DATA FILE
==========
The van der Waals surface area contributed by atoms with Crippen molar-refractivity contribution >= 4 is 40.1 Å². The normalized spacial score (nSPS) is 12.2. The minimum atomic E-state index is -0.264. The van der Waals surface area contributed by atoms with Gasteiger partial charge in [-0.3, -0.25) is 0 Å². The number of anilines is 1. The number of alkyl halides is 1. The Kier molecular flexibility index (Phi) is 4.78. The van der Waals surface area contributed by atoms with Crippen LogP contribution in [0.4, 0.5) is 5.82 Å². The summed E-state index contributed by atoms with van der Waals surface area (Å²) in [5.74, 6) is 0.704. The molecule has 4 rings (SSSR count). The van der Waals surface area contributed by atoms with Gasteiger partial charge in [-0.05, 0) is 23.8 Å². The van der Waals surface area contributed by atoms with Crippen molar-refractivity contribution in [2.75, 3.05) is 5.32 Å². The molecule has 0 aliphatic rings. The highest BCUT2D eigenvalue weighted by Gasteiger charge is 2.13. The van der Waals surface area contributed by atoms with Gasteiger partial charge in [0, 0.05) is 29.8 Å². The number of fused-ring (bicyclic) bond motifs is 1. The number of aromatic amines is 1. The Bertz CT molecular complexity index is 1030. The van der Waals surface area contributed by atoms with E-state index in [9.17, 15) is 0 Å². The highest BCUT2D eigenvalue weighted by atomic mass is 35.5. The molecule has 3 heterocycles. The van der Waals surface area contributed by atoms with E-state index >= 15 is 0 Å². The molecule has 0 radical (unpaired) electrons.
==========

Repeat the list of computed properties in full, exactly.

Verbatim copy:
The van der Waals surface area contributed by atoms with Crippen molar-refractivity contribution >= 4 is 40.1 Å². The normalized spacial score (nSPS) is 12.2. The minimum atomic E-state index is -0.264. The van der Waals surface area contributed by atoms with Gasteiger partial charge in [-0.3, -0.25) is 0 Å². The number of anilines is 1. The number of alkyl halides is 1. The Kier molecular flexibility index (Phi) is 4.78. The van der Waals surface area contributed by atoms with Crippen LogP contribution in [0.4, 0.5) is 5.82 Å². The summed E-state index contributed by atoms with van der Waals surface area (Å²) in [5.74, 6) is 0.704. The molecule has 4 rings (SSSR count). The van der Waals surface area contributed by atoms with Gasteiger partial charge in [-0.05, 0) is 23.8 Å². The van der Waals surface area contributed by atoms with Crippen molar-refractivity contribution in [2.75, 3.05) is 5.32 Å². The molecule has 0 aliphatic rings. The highest BCUT2D eigenvalue weighted by Gasteiger charge is 2.13. The van der Waals surface area contributed by atoms with Gasteiger partial charge in [0, 0.05) is 29.8 Å². The number of fused-ring (bicyclic) bond motifs is 1. The number of aromatic amines is 1. The Bertz CT molecular complexity index is 1030. The van der Waals surface area contributed by atoms with E-state index in [9.17, 15) is 0 Å². The highest BCUT2D eigenvalue weighted by atomic mass is 35.5. The molecule has 3 heterocycles. The van der Waals surface area contributed by atoms with E-state index >= 15 is 0 Å². The molecule has 0 radical (unpaired) electrons.